Steps Ahead

Finding and protecting FICC liquidity

Q&A with Matthew Hodgson, CEO and Founder

Amidst a backdrop of volatility, economic uncertainty and lower market activity in some asset classes, FICC market participants are struggling more than ever to source and protect liquidity. In addition, maximising the productivity of sales and trading teams has become top priority as cost saving and headcount reduction has become the norm.

Finding the right inventory, at the right time and making the right recommendations to clients is critical to achieving a competitive advantage and retaining and growing market share. The key to this lies in deploying innovative AI-driven data analytics tools that enable banks to see where the herd is trading, where the opportunity for alpha is, and where they can find the specific instruments they want to trade. This is all automated and delivers huge time and cost savings for a bank – freeing up frontline staff to focus on client contact and activities.

1. Why can liquidity be so challenging to find in today’s FICC markets?

The underlying drivers are complex but are related to the slow shift from voice to electronic, plus fragmentation in electronic markets – when liquidity is low, voice trading becomes more important to find liquidity and to execute. Vanilla, however, is mostly electronic in all asset classes.

In addition, lots of bonds are still traded over the counter – so it can be hard to find bid and ask prices for some bonds, particularly complex bonds and lower-grade corporate bonds.

2. How is data spending changing as a result of participants’ mission to find and protect liquidity?

Market data spending grew 25% from 2018 – 2022, according to Burton-Taylor International Consulting, with real-time and trading data accounting for the largest portion of spend, representing 38% of the total spending on data.

In addition, 80% of buy-side firms believe data budgets will rise over the next 12 months, according to Greenwich, with over one-quarter anticipating a rise of at least 5%. Some categories of market data are growing by 10% or more.

Against this backdrop, market data spending is clearly on a roll – but at the same time, the vast majority select their data providers based on overall data quality rather than price. The most valuable data is transaction data – if it is aggregated and standardised it can be used to provide analytics and insights that tell banks what they need to act on and when. It is your data – just use it correctly across the organization with no additional data fees.

3. How can AI and machine learning provide the insights to drive more and higher quality transactions?

FMIs and other large financial institutions sit on a wealth of untapped data from the markets they facilitate, but typically struggle to convert this raw unstructured information into actionable insights that put the data into a standardised format and contextualise it to provide true market colour.

By applying data models and AI and machine learning to comprehensive data sets that are reflective of entire market activity, a new class of data can be delivered that provides an unprecedented level of insight.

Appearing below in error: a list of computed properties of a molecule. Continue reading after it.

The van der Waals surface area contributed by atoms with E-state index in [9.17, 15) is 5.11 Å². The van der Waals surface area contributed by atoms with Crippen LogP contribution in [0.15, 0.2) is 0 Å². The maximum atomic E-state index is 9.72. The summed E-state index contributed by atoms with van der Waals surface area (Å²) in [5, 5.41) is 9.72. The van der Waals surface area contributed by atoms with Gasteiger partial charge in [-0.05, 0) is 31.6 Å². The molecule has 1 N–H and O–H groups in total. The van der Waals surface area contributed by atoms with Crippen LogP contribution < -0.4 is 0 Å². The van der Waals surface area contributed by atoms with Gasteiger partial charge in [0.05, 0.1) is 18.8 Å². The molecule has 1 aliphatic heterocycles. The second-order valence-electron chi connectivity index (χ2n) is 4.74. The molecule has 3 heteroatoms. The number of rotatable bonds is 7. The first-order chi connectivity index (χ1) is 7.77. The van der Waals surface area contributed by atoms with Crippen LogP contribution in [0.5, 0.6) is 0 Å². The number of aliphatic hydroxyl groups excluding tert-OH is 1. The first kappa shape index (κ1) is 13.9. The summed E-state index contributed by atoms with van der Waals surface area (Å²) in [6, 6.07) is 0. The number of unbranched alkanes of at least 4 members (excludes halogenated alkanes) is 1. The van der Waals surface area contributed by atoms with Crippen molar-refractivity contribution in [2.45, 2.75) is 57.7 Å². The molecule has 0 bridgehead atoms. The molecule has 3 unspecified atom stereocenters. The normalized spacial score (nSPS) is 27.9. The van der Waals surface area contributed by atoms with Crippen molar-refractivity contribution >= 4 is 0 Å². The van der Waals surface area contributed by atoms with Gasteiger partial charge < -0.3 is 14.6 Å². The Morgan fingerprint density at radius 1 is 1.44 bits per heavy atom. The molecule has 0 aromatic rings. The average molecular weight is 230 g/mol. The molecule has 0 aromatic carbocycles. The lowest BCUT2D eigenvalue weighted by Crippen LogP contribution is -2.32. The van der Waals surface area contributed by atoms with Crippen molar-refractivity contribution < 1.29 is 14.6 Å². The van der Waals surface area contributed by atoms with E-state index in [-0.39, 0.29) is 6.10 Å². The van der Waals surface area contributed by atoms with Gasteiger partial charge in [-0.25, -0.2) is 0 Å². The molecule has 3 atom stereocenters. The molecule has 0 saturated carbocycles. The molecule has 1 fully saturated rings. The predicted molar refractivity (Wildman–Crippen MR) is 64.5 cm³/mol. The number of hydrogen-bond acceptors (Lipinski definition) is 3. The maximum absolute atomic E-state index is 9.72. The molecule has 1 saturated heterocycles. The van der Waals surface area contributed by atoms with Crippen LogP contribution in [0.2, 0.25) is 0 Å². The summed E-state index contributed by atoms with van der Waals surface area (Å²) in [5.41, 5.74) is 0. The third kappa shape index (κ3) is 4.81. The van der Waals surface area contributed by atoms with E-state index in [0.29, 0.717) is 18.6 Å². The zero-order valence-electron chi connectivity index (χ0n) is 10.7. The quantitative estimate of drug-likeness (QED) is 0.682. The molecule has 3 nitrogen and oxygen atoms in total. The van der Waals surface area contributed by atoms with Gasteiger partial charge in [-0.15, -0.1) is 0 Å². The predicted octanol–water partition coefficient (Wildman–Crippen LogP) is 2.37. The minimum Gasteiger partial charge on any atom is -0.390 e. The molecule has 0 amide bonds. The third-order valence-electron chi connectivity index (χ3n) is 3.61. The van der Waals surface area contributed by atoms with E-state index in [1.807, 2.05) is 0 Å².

4. How can data be leveraged to see where the herd is trading and then where the opportunity is for alpha?

Leveraging comprehensive, high quality transaction data from best-in-class providers and running it through proven data models gives participants the insights at their fingertips to truly understand market behaviour and make more informed trading decisions.

The result for FICC market participants is access to a highly intuitive, user-friendly platform that unlocks new depths of understanding in the markets, products and instruments of their choice. With a clear picture of the market, they can quickly identify where their peer group is trading and where the opportunities for alpha lies for their clients.

5. Once banks have found liquidity, how can this technology help them personalise the service they offer clients?

In a world where we increasingly expect personalisation of digital services in our consumer lives – for example recommendations by Netflix on which movies we might enjoy – clients are also demanding greater personalisation in the enterprise space.

Whereas banks typically looked at their clients by segment and tailored the information they provided to them in this manner, they are now beginning to use AI to look at each client as their own segment, and hyper-personalising the insights and service they provide them.

This is optimised with natural language generation technology, which delivers reports such as multi-asset morning briefings in a human tone of voice with easy-to-interpret analytics. The result for the bank is increased loyalty and greater share of mind amongst clients. A client recently told us that since deploying our platform, their sales team had made 20% more calls, has 22% longer conversations with clients, and this had resulted in significantly more volume.

In addition, AI-driven insights can point to the biggest opportunities with your clients to ensure you add value to their trading strategy and are able to take proactive action to keep their business. Salespeople no longer have to wait for the call – they can make the call with very valuable insights and recommendations.